Check-The-Box Skills Training Doesn’t Work… And Here's Why

Imagine that you are responsible for training the attorneys in your law firm. The lawyers in your firm have told you that they want training on critical management skills such as delegation and team management. You've heard them. Using your limited budget, you source an outside provider to design and deliver a training program. You work with the outside provider to make sure the program fits with your firm's culture and style. You send an Outlook invitation and wait to see what kind of interest you get. You are buoyed by the response. Over thirty of your colleagues have accepted! However, you know from experience that there’s a big difference between the number of acceptances you receive and the number of lawyers who will show up on the day. Undeterred, you stay positive and keep up the invitation pressure with personal conversations and well-timed reminders. Soon enough, the day arrives. Your worst fears are confirmed. Only a handful of people show up. In the hope that others will show, you ask the presenter to wait a few extra minutes before starting. No one else shows so, reluctantly, you give the go-ahead to start. A few minutes after the program has started, a couple of latecomers trickle in. 

Does any of this sound familiar?

If so, what can you do to maximize attendance and, more importantly, the program’s impact on your attorneys? 

Next time, think about skipping the training and instead opt for group coaching. Even if all thirty or more lawyers had turned up for the program, we might well say the same thing. Why? Because of the Forgetting Curve.
 

 
 

The Forgetting Curve tells us that a typical learner retains surprisingly little of what he or she learns.  The curve was first developed by 19th century German psychologist, Hermann Ebbinghaus as he sought to measure his own memory retention. In short, Ebbinghaus introduced the idea that learners forget newly learned information exponentially over time, resulting in little memory retention only days after acquiring the new knowledge. Modern researchers have come to similar conclusions although the argument is that when a learner is able to connect new learning with what he or she already knows, the speed with which newly learned information is forgotten is likely to be less dramatic than shown in the Ebbinghaus data. In any event, the Forgetting Curve concept reflects what many people intuitively know to be true. Unless new information is consciously used, repeated or reviewed, learners will most likely fail to retain most of what they learned. And yet, when it comes to developing new skills, practice and reflection are essential. The impact of the Forgetting Curve is exacerbated by the regular challenges of work. However good a learner’s intention when leaving the classroom, it’s likely that if faced with applying newly learned skills, he or she will, under pressure or stress, default to their usual pre-learning behaviors.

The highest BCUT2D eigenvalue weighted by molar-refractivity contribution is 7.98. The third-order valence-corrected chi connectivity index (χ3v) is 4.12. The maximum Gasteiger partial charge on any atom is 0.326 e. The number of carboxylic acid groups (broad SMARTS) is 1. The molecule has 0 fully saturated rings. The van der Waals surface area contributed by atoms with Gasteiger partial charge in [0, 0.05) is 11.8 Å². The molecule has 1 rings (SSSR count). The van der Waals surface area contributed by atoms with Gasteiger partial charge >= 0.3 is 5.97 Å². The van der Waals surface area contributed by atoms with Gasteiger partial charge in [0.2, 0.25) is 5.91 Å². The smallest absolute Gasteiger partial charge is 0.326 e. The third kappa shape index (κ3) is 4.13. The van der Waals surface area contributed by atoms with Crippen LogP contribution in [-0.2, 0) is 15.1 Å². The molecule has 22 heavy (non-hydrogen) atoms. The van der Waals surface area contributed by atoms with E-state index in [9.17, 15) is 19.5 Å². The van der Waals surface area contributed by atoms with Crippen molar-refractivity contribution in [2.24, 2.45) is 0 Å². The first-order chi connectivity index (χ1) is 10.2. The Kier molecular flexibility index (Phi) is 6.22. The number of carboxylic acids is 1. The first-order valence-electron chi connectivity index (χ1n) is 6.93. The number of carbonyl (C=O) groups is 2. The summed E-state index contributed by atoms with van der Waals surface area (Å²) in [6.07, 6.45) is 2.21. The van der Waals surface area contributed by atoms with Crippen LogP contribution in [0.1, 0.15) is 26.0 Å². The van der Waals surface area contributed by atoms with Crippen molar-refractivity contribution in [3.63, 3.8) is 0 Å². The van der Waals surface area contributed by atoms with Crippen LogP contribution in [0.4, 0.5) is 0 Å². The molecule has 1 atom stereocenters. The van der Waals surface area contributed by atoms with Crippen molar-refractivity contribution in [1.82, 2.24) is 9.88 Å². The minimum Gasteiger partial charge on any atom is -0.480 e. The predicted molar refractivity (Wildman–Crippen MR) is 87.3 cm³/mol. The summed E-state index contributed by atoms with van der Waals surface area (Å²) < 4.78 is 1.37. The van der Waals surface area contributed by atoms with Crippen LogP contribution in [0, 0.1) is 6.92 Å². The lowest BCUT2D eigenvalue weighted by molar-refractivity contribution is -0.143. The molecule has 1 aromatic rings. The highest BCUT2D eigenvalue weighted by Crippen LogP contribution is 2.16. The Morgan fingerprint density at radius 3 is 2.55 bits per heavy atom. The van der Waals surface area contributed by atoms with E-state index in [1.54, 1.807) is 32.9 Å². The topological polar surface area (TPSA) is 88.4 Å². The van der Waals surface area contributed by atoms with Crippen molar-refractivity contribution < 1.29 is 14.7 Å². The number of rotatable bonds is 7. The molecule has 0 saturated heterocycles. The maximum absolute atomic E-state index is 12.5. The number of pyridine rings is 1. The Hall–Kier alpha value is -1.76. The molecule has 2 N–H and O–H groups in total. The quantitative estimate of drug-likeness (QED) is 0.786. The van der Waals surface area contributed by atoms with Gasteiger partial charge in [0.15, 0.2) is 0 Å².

Coaching, even in groups, can help to defeat this retention problem by providing a more customized learning experience and enabling individuals to develop and practice their skills over time, making it more "sticky" and more effective long-term.

The fundamental difference between training and coaching is simple: Training is instructive. It aims to transfer knowledge or skills as efficiently as possible. Coaching, on the other hand, involves the enhancement and development of that knowledge or skillset through dialogue, application, and reflection.

Lawyers may leave a typical training program equipped with a new skill - at least in the abstract sense - but not necessarily with any guidance on how to develop or refine it over time. And, most likely, time constraints mean that a training program design doesn’t allow for learners to practice their new skills. Coaching, on the other hand, enables participants to explore and hone their new skillset through a guided and individualized process.


What is Volta Group Coaching?

Group coaching is a flexible and customizable approach that involves a coach working with a small group (ideally 6-8 people but no more than 15) over several sessions (e.g., weekly or monthly) to facilitate discussion with and among group members to develop their skills (e.g., delegation) in the context of an overall firm goal (e.g., enhanced leadership and people management). Group coaching can also incorporate structured content to create a foundation for the group’s discussion and related coaching. Group members learn not only from the coach but also from each other. In between sessions, members of the group are expected to work towards their specific, individual goals - this may include “homework” and practice.


While large group training design tends to assume that all participants learn and absorb information similarly, coaching can more easily accommodate different preferences in terms of learning style. Coaching is adaptive, flexible and responsive, enabling the coach to meet the learner where he or she is by asking questions and encouraging information sharing. And, given its more individualized approach, coaching can more quickly (and purposefully) get to what’s truly important for the individual.

Unlike large group classroom sessions, coaching is an immersive experience which puts the learner at the center of the learning. It is also likely to promote active individual engagement in a way that classroom training typically doesn’t. And, unlike classroom training, it builds over time to drive sustainable change and development. Coaching delivers a framework within which learners can continue to focus on what is relevant to them individually and apply what they have learned.

Now, at last, you can forget about the Forgetting Curve!

 

My thanks go to Cecilia Mullan for her contribution to this post.